Of Montreal’s Kevin Barnes must be in the running for the “Hardest-Working Man in Rock” title. His band has put out 11 records since forming in 1997, and is on a streak of releasing four increasingly successful concept albums beginning with 2007’s Hissing Fauna, Are You The Destroyer?, plus another four EPs in that same time. But that’s not everything that the band has done in the past five years, and the upcoming release Daughter of Cloud carries another seventeen tracks into the world, gathered from recording sessions dating back to 2007. Hive caught up with Barnes to talk about where these songs come from, how the meticulous conceptual songwriter structures a rarities collection, and how his approach to this stuff differs from Lil Wayne’s.
Coming from someone who’s known for concept albums, it’s interesting to hear so many unreleased songs. Are they songs that didn’t fit the concept of a given record, or shorter ideas?
All of them were left off of records for different reasons. Maybe there were too many songs, and I didn’t want to release a double album, so I had to cut some songs. That’s the case with all of them, except maybe “Feminine Effects,” which is a song I wanted to have a girl sing, but it took a long time to find the right person. But most of the other ones are either songs that I started working toward the end of an album production, and didn’t have enough steam to push them through at the time, so I just worked on them later.
When you structure a compilation record, do you give much thought to how it’ll play as an album?
That was definitely a thought. I wanted it to have a flow, but because it’s pulling from songs from all of these different time periods and sessions, it’s kind of inevitable that it would have some awkwardness to it. But when I was putting it together, I was thinking I’d start with the oldest song, and then the next few were going to be on this EP that was going to be separate from all of it. The other songs, I was like, “I dunno, you could go here, you could go here…” I didn’t really labor over it all that much. I just put it together in a way that I thought had some sort of fluidity.
What made you decide to cover “Expecting To Fly”?
From the first time I heard it, it was one of the most beautiful and most haunting songs I’d ever heard. It’s so emotive and beautiful and tragic-feeling. I’ve always loved Neil Young, especially that time period of his songwriting. I guess I wanted to try my hand at it because it really touched me.
Seventeen rarities from a time period in which your band put out four full-length albums and a couple of EPs is pretty impressive. How do you keep up with that level of output?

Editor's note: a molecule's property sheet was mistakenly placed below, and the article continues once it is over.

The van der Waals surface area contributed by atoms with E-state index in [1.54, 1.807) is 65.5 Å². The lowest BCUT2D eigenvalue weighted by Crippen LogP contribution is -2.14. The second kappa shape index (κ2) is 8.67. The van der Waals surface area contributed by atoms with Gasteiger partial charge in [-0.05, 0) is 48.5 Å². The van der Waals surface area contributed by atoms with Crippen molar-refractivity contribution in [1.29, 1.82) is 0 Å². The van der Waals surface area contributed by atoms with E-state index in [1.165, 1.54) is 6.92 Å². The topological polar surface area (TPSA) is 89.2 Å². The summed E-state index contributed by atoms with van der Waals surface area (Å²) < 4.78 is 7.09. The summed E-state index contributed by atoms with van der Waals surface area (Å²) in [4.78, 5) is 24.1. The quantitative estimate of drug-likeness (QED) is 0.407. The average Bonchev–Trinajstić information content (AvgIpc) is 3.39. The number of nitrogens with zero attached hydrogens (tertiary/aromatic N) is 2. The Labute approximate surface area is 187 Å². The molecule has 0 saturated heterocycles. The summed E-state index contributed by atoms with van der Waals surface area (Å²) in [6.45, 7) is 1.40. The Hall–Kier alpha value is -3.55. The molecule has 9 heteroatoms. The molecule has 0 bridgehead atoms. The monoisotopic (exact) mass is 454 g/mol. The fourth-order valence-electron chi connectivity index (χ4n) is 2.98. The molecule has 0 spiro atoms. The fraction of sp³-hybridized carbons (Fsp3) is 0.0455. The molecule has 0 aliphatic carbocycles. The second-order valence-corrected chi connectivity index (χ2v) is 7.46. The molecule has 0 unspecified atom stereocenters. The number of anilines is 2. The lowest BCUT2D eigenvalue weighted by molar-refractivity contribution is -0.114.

Basically, I just am always working and trying to create something new and exciting, and push myself. To not just have this formulaic approach to music. I want to try new things, and be inspired by new things, and keep an open mind to all that. There are a lot of songs that I didn’t include on this release, because I didn’t think they were very good. On a certain level, I’m trying to be conscious of that. I don’t want to just empty the vaults and just release things that I’m not proud of. There has to be some quality there.
These don’t sound like those Lil Wayne freebie songs that you can tell he tossed off on the tour bus one night – you get the feeling that they mean something to you.
Well, all the songs on the compilation were at one point in the running to be on a record, so I spent a lot of time and energy working on them, and trying to get them to be as good as they could be. I spent weeks and weeks and months on all of the songs. None of them are things that I just threw together one night when I was wasted and never went back to.
Having a bunch of songs all placed together like this is a reminder of how much the band’s sound has changed since the early days. Is that something you think about much?
Yeah, I’m definitely happy that it doesn’t feel like it’s just the same song again and again and again. Each song feels like it has its own identity and personality. That’s something I strive for anyway. When I was piecing it together, I’d forget about the nuances of each song, and it was fun to revisit it. I’m really happy to release it, because it feels liberating in a way – all that stuff I’ve been working on is out there, so I can get it out of my mind and start thinking about the future and what I want to do next. I’m definitely happy the songs, and definitely happy that they’re out there.
Daughter of Cloud is out 10/23 via Polyvinyl. Stream it below: